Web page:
I am having a hard time finding a round diamond for an engagement ring and mainly which of the C’s to scale back on in order to have the best ideal cut. I’ve looked at Brian Gavin and Whiteflash “a cut above” diamonds mainly for the hearts and arrow cuts, but am concerned with if it is worth it to have the best cut if I can only afford an H color and SI1 clarity. My price range for the diamond is right around 10k, preferably a little less, but I am a little flexible if the perfect stone is found. Ideally I would like a carat weight of 1.25 to 1.5, but again I’m not sure if a 1.2 is that much smaller to a 1.3 or so. Again the hardest part so far is whether an H color is acceptable or I should go up to an G, and how to spot inclusions that would be noticeable just by looking at the diamond with no magnification.
The other option I was considering is the Brian Gavin blue collection, I don’t mind if the diamond lights up if we play laser tag (not really gonna happen), but will the fluorescent affect the diamond in any other way?
Thanks for the help,
It’s definitely worth it to prioritize better cut over color/clarity. Cut quality improves face up appearances with light return making it look whiter. Better sparkle masks inclusions as well and most SI1s are clean to the eyes. As for fluorescence, there’s generally no issue except for lowering prices and the blue glow under black lights.
If you are color sensitive, go up to a G color. Personally, I am very acute with my eyes and I find that G is the sweet spot for icy white appearances while getting the best value for money.
This would be a diamond I would recommend and one that is good enough for me to buy personally.
If you want a diamond without fluorescence, this would be a great buy:
Since deciding to pop the question, I’ve been on your site regularly. You’re content is very helpful. Generally, my max budget is $16,500 including a setting. I’m looking for an excellent cut, 1.75 to 1.9+ carat diamond, H-F, and primarily VS2 and above.
I’d love your advice and thoughts on these diamonds that are on my short list (below). I’ve run both through the HCA tool (which I know is not a selection tool), and both seem to be within or around TIC range, which means I am comfortable digging deeper.
1. 1.8 ct, H, VS1 (aka “the spread diamond”) – https://www.jamesallen.com/loose-diamonds/round-cut/1.80-carat-h-color-vs1-clarity-excellent-cut-sku-2873092
o Things I like: I really like the diameter measurements of this diamond, and the symmetrical proportions. The diamond also looks very clear – not just of inclusions, the angles look sharp and defined. No florescence here, so it’s not likely to look hazy.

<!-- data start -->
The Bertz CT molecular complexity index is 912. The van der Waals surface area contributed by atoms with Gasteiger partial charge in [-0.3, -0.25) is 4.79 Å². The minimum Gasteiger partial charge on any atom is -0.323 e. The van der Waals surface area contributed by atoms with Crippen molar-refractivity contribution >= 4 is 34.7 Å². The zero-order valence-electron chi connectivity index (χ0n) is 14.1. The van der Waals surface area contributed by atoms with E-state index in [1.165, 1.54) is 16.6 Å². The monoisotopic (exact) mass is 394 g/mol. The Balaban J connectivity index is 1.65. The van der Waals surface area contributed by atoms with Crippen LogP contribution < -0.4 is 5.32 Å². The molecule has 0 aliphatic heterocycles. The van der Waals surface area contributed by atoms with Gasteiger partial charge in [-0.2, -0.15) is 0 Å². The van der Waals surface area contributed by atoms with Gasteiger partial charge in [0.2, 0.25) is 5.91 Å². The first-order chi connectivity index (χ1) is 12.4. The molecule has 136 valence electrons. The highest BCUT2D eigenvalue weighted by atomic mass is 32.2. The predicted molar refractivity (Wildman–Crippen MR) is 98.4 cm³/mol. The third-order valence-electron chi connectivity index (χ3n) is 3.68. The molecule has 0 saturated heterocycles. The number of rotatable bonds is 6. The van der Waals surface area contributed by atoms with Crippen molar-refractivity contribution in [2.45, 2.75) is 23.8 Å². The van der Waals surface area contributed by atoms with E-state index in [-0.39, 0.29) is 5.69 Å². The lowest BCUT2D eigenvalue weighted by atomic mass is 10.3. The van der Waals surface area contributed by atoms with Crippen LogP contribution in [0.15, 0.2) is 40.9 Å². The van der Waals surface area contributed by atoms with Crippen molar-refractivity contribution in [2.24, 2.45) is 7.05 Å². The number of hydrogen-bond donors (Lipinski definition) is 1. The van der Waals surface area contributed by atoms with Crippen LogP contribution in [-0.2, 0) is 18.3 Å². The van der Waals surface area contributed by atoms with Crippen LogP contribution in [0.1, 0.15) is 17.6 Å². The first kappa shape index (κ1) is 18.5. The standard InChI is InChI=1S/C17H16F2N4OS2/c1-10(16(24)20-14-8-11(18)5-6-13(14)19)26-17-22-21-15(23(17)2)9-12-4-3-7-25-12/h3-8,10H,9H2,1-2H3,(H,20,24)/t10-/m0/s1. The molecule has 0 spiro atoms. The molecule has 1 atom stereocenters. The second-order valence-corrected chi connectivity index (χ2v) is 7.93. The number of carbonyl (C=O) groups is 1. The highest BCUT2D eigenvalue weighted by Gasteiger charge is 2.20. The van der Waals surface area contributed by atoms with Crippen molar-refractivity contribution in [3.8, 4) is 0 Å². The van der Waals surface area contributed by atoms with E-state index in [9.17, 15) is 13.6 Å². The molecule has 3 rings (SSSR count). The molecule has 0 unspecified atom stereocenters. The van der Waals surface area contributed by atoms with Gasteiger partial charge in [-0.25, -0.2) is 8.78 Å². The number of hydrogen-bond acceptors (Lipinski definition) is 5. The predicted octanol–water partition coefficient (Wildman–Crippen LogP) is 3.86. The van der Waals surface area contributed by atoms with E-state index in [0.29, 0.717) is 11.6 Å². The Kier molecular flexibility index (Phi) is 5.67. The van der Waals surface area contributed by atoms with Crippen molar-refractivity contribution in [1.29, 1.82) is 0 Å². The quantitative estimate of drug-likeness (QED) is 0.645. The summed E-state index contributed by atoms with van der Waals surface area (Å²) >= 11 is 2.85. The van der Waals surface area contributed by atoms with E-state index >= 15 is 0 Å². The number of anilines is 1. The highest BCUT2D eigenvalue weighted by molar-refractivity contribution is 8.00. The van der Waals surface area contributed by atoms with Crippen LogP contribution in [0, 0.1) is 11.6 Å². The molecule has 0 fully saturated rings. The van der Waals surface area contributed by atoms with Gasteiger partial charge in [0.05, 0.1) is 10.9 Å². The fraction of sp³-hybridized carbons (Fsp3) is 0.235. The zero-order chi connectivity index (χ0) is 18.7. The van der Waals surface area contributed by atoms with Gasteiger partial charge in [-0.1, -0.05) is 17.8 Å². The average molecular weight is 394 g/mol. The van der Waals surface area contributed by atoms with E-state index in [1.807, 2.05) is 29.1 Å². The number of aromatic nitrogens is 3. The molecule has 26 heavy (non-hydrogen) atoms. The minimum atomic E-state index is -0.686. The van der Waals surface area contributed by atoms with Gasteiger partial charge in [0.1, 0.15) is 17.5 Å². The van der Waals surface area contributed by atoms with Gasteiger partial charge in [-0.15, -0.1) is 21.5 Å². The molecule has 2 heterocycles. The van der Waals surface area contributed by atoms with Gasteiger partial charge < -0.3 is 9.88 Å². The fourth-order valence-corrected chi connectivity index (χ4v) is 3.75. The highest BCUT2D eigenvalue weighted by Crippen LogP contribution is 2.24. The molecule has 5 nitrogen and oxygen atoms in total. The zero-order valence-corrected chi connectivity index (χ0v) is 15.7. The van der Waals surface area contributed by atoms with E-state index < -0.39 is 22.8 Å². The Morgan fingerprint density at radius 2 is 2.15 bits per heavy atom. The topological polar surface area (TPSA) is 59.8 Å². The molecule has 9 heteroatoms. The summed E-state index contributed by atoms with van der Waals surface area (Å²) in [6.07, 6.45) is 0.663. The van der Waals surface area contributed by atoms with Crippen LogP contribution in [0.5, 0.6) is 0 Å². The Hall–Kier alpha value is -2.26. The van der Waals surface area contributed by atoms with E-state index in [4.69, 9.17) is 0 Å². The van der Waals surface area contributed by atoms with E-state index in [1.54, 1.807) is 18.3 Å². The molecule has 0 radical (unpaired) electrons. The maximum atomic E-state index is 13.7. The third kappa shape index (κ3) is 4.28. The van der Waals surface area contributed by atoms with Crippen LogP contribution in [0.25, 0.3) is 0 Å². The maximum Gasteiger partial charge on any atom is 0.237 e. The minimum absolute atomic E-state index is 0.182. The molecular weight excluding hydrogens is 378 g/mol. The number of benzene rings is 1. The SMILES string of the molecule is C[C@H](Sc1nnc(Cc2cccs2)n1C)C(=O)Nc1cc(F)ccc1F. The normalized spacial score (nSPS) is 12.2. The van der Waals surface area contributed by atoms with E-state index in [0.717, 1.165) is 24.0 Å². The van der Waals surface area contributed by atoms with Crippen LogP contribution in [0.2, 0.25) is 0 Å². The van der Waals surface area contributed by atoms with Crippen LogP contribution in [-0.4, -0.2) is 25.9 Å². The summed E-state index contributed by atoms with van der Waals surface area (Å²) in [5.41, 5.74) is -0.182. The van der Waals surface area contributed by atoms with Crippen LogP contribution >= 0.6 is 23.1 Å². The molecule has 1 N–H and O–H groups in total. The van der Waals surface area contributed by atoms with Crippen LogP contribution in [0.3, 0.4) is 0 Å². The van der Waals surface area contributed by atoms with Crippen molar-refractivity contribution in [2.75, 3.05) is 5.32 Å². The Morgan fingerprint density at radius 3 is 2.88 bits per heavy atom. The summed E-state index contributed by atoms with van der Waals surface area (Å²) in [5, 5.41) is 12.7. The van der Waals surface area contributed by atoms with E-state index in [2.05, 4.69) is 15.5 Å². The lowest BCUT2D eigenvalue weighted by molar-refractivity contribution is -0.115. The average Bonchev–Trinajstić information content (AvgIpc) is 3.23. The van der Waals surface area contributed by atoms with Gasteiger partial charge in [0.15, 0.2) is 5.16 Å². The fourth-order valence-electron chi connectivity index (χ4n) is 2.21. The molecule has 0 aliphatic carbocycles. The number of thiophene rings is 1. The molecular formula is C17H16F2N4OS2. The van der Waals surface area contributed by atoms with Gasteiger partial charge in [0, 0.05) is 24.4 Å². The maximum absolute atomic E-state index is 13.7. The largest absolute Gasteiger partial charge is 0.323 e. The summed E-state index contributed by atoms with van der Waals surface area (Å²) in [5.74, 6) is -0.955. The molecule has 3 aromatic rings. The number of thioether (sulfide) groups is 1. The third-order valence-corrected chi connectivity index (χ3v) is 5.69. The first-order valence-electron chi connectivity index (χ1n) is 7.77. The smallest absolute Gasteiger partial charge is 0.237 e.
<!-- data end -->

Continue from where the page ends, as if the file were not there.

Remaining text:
o Things I’m concerned about: I am very concerned about the spread and the dark appearance. The table is likely too large and the crown angle and percentage don’t likely make up for it.
o HCA score is 1 and I’m sure it will perform OK, but I’m curious about your general thoughts on this diamond and whether the dark appearance will be noticeable once the diamond is in a setting and in natural light.
2. 1.8 ct., H, SI1 (aka “the included diamond”) – https://www.jamesallen.com/loose-diamonds/round-cut/1.80-carat-h-color-si1-clarity-excellent-cut-sku-3093316
o Things I like: I really like the cut and proportions of this diamond. It really seems to pop. I also thing the color is very good for an H – one of the better H diamonds I’ve seen.
o Things I’m concerned about: Obviously, here I’m worried that the inclusions will be noticeable and that the diamond isn’t eye clean. I spoke with a James Allen rep who said the inclusions here would only be noticeable under magnification. I have doubts about this. There’s really only one way to tell (i.e. buy it and see for yourself), and I know we’re dealing only with pictures here.
o HCA is 1.8, which seems justified based on the proportions. I’m curious about your thoughts on the inclusions. Could cut make up for it? Are the inclusions something to compromise on to get the size, color, and pop of this diamond? When zoomed out, I can’t see the inclusions, but based on your experience with SI1 diamonds, what do you think?
If you have any other diamonds in mind that are similar to what I’m looking for, please send them my way.
The 1.8ct diamond option would be the lesser devil out of the 2 you picked. Clarity is not the problem as both stones are eyeclean. But, both are mediocre stones in their cut quality standards. Dump them.
If sparkle and light performance are your priorities, this is the diamond I would recommend buying instead. It is a much much much better stone than the ones you shortlisted.